Literature

A Summary and Analysis of Lydia Davis’ ‘The Caterpillar’

‘The Caterpillar’ is a very short story by the American writer Lydia Davis (born 1947). The story is about memory, consideration, and the small and ordinarily overlooked, focusing on someone who finds a caterpillar in her bed one morning and then drops it while trying to carry it downstairs and outside.

Below, we offer some comments about this short narrative, and discuss whether we can even call it a ‘story’ as such. Before the analysis, however, here’s a brief summary of the story.

‘The Caterpillar’: plot summary

The narrator finds a caterpillar in her bed, and cannot throw it out of the window and does not wish to kill it. She walks out of her bedroom with the caterpillar in her hand, and begins walking downstairs with it. However, when she is halfway down the stairs, the narrator realises the caterpillar has gone.

She wonders where it has gone, but cannot find it. Every time she walks up and down the stairs, she avoids that side of the stairwell where the caterpillar must have fallen, trusting that it is continuing to make its way down. Eventually, having initially rejected the idea, she fetches a torch and searches the dark stairwell, but the stairs are so dirty that it the caterpillar would be hard to spot.

She has to give up the search and go back to her work. But when she returns to the stairs, she remembers the lost caterpillar, and thinks she has found him, but then decides it’s too flat and dry and must be a pine needle or something similar. The intervals grow longer between the moments when she suddenly remembers the existence of the caterpillar somewhere on the stairs. She thinks of him only when going up and down the stairs and, finally, accepts that he is too small for her to continue thinking about him.

‘The Caterpillar’: analysis

In his speech at the 2013 Man Booker Prize awards ceremony where he presented Lydia Davis with the award for that year, the literary critic and leader of the panel of judges, Christopher Ricks, proposed the word ‘observations’ as a term for categorising Lydia Davis’s short stories, anecdotes, parables, fables, and apophthegms (these were among the other terms Ricks suggested, along with the more sui generis label, devoir).

Of course, none of them can perhaps do full justice to a writer whose originality renders her, to a large degree, uncategorisable. Nevertheless, Ricks’s ‘observations’ seems a useful jumping-off point for a consideration and analysis of a Lydia Davis piece. As Ricks observes (of course), the word ‘observations’ refers to both the things noticed and the things we say about them: both ‘the remarkings and the remarks’.

Lydia Davis’s work takes the everyday and, without sensationalising or melodramatising it, brings out the latent significance and symbolism residing in the smallest or most quotidian details. In this respect, her work bears the influence, not of postmodernism, but modernism: her work seems to call back (without being overly indebted to) Woolf’s mark on the wall and Chopin’s story of an hour.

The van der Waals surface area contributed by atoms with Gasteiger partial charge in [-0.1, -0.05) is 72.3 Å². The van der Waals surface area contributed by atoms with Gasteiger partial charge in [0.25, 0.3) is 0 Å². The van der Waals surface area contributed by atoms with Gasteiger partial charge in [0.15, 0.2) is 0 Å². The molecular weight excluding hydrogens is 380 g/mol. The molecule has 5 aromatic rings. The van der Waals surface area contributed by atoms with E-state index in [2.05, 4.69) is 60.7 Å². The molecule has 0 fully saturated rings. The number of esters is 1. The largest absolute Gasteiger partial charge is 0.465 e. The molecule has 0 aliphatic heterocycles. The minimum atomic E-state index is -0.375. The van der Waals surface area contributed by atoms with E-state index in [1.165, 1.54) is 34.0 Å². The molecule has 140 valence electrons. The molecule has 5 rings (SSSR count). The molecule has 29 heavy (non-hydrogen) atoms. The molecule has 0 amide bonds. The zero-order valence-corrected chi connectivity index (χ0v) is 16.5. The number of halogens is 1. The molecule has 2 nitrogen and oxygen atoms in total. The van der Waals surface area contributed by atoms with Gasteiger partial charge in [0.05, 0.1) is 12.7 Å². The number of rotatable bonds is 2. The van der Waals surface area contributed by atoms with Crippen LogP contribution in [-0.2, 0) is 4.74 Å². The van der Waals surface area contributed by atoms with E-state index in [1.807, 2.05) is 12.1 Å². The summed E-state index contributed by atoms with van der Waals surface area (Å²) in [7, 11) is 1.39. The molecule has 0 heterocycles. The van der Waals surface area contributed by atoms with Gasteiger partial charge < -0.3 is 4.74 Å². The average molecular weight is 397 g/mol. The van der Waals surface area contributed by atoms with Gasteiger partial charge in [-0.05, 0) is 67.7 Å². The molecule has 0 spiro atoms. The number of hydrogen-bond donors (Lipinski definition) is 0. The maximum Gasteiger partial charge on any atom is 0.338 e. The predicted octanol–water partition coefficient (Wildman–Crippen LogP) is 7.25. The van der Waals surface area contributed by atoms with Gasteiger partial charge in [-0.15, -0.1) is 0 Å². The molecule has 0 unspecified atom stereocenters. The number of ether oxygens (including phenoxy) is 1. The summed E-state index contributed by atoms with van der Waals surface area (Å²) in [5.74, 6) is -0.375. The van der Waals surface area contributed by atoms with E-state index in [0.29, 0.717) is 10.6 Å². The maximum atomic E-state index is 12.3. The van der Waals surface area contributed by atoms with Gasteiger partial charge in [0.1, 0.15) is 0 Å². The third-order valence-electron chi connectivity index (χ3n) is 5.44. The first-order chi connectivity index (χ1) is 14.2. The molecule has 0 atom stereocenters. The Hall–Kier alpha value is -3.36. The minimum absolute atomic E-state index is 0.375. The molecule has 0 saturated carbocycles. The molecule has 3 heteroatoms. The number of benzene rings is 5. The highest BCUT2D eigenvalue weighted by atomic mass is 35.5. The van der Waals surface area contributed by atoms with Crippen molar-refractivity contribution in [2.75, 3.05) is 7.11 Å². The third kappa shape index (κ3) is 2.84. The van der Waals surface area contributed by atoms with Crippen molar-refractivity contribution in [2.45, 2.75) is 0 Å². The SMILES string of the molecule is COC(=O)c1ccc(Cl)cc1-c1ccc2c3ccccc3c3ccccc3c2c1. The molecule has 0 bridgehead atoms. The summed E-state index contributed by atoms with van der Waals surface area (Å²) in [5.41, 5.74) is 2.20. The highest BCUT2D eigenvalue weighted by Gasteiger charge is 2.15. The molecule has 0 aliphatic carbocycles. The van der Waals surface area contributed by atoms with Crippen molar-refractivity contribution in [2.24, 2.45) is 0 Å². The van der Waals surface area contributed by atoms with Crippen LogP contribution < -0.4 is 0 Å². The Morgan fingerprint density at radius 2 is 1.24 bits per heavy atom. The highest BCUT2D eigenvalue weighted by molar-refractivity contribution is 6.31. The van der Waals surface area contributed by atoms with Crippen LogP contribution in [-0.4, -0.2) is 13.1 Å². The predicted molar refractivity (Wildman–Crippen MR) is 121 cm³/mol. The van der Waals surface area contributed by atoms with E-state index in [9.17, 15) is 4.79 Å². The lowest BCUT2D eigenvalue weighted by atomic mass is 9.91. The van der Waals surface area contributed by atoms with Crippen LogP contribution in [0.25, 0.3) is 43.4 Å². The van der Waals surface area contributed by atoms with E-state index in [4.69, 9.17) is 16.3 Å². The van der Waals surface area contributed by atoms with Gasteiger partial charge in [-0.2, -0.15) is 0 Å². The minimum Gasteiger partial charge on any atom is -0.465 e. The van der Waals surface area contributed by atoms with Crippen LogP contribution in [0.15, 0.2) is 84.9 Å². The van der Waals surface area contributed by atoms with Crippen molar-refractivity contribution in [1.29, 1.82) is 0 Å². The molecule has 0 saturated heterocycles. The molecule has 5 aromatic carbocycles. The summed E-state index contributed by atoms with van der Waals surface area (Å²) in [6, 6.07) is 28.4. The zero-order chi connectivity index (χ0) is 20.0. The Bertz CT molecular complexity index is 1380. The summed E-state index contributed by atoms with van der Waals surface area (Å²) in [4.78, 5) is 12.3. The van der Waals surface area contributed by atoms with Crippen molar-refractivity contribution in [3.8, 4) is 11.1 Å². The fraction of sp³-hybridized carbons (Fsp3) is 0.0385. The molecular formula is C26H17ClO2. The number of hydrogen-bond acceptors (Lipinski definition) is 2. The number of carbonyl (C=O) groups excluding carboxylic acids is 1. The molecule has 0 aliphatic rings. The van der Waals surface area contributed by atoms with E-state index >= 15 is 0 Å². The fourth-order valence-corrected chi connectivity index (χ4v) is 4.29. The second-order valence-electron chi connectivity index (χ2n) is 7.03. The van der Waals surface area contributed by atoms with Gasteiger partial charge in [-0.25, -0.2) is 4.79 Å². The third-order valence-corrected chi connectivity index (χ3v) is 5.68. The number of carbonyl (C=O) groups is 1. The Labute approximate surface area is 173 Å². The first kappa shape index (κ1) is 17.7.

Nevertheless, given Virginia Woolf’s attentiveness to small creepy-crawlies such as snails (‘The Mark on the Wall’, ‘Kew Gardens’), moths (‘The Death of the Moth’), and various insects (‘Kew Gardens’ again), it’s tempting to approach ‘The Caterpillar’ as bearing some deliberate relation to Woolf’s impressionistic short fiction, with the small life (and death) of the caterpillar acting as a metonym or microcosm for the task of the writer seeking to capture the everyday, the ordinary, the small, and the overlooked.

The caterpillar is an especially good symbol for this because of the way they can so easily blend into the ordinary furnishings – such as that dark stairwell – and can be lost forever. Davis’ story is, then, about the search to recover or recapture those details in order to free them.

But there is something in ‘The Caterpillar’ which we don’t find in Woolf or Chopin: a more disorienting grammatical turn than even stream of consciousness can offer. ‘The Caterpillar’ is narrated in the first person and in the present tense; the story’s opening sentence, ‘I find a small caterpillar in my bed in the morning’, hovers uncertainly between the singular and the recurrent: was this a one-off caterpillar or does it happen every morning, as a matter of course? The casual ‘in the morning’ refuses to clear up the matter, and the present-tense ‘I find’ invites both interpretations (the ambiguity would be unthinkable if the story was told in the more conventional past tense: then, only one morning would be implied).

Like much of Lydia Davis’s fiction, ‘The Caterpillar’ is full of such ingenious flickers of ambiguity, slight twists of syntax which make us do a double-take. Consider the oddness – though the oddness is easily missed if we allow ourselves to pass over it without stopping to register it – of the narrator’s statement that ‘I think I’ve forgotten him, but I haven’t.’ Can one think one’s forgotten something when one has, in fact, not forgotten it? Surely, at the moment when you ‘think’ you’ve forgotten something, it’s because you have: at least if we’re talking about cognitive activity. I can say ‘I thought I’d forgotten my keys, but here they are, in my pocket’ and the sentence makes perfect sense. But if I say ‘I think I’ve forgotten about a caterpillar on the stairs, but I haven’t’: can we class such a statement in the same way?

Lydia Davis has said, ‘I’m always thinking about grammar.’ And ‘The Caterpillar’ succeeds in the way it does partly because its present-tense mode of narration renders the description of memory into something strange, unsettling, disorienting.

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